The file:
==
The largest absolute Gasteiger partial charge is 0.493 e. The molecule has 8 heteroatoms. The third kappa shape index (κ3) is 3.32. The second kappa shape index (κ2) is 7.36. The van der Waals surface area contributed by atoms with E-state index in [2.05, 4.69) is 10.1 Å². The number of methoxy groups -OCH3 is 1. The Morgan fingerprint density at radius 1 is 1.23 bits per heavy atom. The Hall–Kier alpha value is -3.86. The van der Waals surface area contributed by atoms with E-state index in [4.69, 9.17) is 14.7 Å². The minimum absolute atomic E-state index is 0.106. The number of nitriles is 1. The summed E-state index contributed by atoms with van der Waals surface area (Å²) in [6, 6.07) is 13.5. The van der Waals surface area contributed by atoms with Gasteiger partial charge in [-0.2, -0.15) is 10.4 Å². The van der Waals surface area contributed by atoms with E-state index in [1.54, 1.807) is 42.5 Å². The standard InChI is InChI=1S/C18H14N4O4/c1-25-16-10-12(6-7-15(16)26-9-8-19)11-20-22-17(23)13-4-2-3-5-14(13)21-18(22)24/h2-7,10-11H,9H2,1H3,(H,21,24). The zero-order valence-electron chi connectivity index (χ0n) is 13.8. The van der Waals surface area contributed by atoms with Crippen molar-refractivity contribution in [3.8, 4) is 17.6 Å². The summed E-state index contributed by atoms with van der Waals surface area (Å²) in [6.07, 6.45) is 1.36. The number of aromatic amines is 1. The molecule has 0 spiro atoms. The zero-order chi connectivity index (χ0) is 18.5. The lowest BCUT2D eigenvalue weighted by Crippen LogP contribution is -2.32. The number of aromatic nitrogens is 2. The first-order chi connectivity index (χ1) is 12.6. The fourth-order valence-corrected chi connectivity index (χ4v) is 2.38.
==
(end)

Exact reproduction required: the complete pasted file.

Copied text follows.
The largest absolute Gasteiger partial charge is 0.493 e. The molecule has 8 heteroatoms. The third kappa shape index (κ3) is 3.32. The second kappa shape index (κ2) is 7.36. The van der Waals surface area contributed by atoms with E-state index in [2.05, 4.69) is 10.1 Å². The number of methoxy groups -OCH3 is 1. The Morgan fingerprint density at radius 1 is 1.23 bits per heavy atom. The Hall–Kier alpha value is -3.86. The van der Waals surface area contributed by atoms with E-state index in [4.69, 9.17) is 14.7 Å². The minimum absolute atomic E-state index is 0.106. The number of nitriles is 1. The summed E-state index contributed by atoms with van der Waals surface area (Å²) in [6, 6.07) is 13.5. The van der Waals surface area contributed by atoms with Gasteiger partial charge in [-0.2, -0.15) is 10.4 Å². The van der Waals surface area contributed by atoms with E-state index in [1.54, 1.807) is 42.5 Å². The standard InChI is InChI=1S/C18H14N4O4/c1-25-16-10-12(6-7-15(16)26-9-8-19)11-20-22-17(23)13-4-2-3-5-14(13)21-18(22)24/h2-7,10-11H,9H2,1H3,(H,21,24). The zero-order valence-electron chi connectivity index (χ0n) is 13.8. The van der Waals surface area contributed by atoms with Crippen molar-refractivity contribution in [3.8, 4) is 17.6 Å². The summed E-state index contributed by atoms with van der Waals surface area (Å²) in [6.07, 6.45) is 1.36. The number of aromatic amines is 1. The molecule has 0 spiro atoms. The zero-order chi connectivity index (χ0) is 18.5. The lowest BCUT2D eigenvalue weighted by Crippen LogP contribution is -2.32. The number of aromatic nitrogens is 2. The first-order chi connectivity index (χ1) is 12.6. The fourth-order valence-corrected chi connectivity index (χ4v) is 2.38.